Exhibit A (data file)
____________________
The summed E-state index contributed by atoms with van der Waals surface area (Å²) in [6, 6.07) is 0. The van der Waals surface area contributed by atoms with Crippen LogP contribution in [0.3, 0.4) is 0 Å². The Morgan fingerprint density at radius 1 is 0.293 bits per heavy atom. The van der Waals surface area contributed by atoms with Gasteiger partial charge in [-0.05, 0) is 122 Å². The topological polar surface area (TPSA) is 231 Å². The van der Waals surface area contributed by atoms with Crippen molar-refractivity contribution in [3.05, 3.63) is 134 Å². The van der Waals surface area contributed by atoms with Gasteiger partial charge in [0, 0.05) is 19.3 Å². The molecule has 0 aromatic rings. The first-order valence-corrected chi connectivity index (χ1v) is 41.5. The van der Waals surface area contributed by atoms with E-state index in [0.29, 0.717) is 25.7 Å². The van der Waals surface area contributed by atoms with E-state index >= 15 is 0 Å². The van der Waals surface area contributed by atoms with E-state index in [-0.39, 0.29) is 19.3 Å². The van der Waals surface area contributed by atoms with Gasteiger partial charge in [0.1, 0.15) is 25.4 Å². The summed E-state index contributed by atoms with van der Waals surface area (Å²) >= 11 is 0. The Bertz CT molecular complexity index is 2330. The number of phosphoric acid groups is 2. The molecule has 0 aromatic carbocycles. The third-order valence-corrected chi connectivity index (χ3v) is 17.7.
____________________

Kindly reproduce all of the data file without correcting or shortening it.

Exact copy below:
The summed E-state index contributed by atoms with van der Waals surface area (Å²) in [6, 6.07) is 0. The van der Waals surface area contributed by atoms with Crippen LogP contribution in [0.3, 0.4) is 0 Å². The Morgan fingerprint density at radius 1 is 0.293 bits per heavy atom. The van der Waals surface area contributed by atoms with Gasteiger partial charge in [-0.05, 0) is 122 Å². The topological polar surface area (TPSA) is 231 Å². The van der Waals surface area contributed by atoms with Crippen molar-refractivity contribution in [3.05, 3.63) is 134 Å². The van der Waals surface area contributed by atoms with Gasteiger partial charge in [0, 0.05) is 19.3 Å². The molecule has 0 aromatic rings. The first-order valence-corrected chi connectivity index (χ1v) is 41.5. The van der Waals surface area contributed by atoms with E-state index in [0.29, 0.717) is 25.7 Å². The van der Waals surface area contributed by atoms with E-state index >= 15 is 0 Å². The van der Waals surface area contributed by atoms with E-state index in [-0.39, 0.29) is 19.3 Å². The van der Waals surface area contributed by atoms with Gasteiger partial charge in [0.1, 0.15) is 25.4 Å². The summed E-state index contributed by atoms with van der Waals surface area (Å²) >= 11 is 0. The Bertz CT molecular complexity index is 2330. The number of phosphoric acid groups is 2. The molecule has 0 aromatic carbocycles. The third-order valence-corrected chi connectivity index (χ3v) is 17.7.